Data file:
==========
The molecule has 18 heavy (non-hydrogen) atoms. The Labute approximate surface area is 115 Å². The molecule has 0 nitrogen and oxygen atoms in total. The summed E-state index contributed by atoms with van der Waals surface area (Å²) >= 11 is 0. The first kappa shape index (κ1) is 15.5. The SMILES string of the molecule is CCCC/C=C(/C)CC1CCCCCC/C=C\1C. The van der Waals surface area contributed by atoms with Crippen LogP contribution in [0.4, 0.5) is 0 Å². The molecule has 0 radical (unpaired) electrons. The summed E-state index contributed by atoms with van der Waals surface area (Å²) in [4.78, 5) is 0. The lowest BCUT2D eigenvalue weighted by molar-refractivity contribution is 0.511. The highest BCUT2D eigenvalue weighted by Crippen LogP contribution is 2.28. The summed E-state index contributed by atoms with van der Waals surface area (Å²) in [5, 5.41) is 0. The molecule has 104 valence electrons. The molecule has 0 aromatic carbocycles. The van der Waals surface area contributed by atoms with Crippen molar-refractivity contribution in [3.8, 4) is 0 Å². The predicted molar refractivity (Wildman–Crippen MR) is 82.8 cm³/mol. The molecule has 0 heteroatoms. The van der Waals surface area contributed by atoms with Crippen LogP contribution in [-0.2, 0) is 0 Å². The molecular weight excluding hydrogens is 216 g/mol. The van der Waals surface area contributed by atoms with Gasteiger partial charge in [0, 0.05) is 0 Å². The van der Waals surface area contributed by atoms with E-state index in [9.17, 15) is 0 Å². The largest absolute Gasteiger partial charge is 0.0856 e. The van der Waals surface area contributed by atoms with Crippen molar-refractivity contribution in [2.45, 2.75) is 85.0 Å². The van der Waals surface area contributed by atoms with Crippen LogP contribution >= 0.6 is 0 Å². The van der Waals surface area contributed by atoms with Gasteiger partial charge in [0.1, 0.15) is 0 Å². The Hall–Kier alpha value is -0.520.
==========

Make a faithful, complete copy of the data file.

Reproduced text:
The molecule has 18 heavy (non-hydrogen) atoms. The Labute approximate surface area is 115 Å². The molecule has 0 nitrogen and oxygen atoms in total. The summed E-state index contributed by atoms with van der Waals surface area (Å²) >= 11 is 0. The first kappa shape index (κ1) is 15.5. The SMILES string of the molecule is CCCC/C=C(/C)CC1CCCCCC/C=C\1C. The van der Waals surface area contributed by atoms with Crippen LogP contribution in [0.4, 0.5) is 0 Å². The molecule has 0 radical (unpaired) electrons. The summed E-state index contributed by atoms with van der Waals surface area (Å²) in [4.78, 5) is 0. The lowest BCUT2D eigenvalue weighted by molar-refractivity contribution is 0.511. The highest BCUT2D eigenvalue weighted by Crippen LogP contribution is 2.28. The summed E-state index contributed by atoms with van der Waals surface area (Å²) in [5, 5.41) is 0. The molecule has 104 valence electrons. The molecule has 0 aromatic carbocycles. The van der Waals surface area contributed by atoms with Crippen molar-refractivity contribution in [3.8, 4) is 0 Å². The predicted molar refractivity (Wildman–Crippen MR) is 82.8 cm³/mol. The molecule has 0 heteroatoms. The van der Waals surface area contributed by atoms with Crippen LogP contribution in [-0.2, 0) is 0 Å². The molecular weight excluding hydrogens is 216 g/mol. The van der Waals surface area contributed by atoms with Gasteiger partial charge in [0, 0.05) is 0 Å². The van der Waals surface area contributed by atoms with E-state index in [9.17, 15) is 0 Å². The largest absolute Gasteiger partial charge is 0.0856 e. The van der Waals surface area contributed by atoms with Crippen molar-refractivity contribution in [2.45, 2.75) is 85.0 Å². The van der Waals surface area contributed by atoms with Crippen LogP contribution >= 0.6 is 0 Å². The van der Waals surface area contributed by atoms with Gasteiger partial charge in [0.1, 0.15) is 0 Å². The Hall–Kier alpha value is -0.520.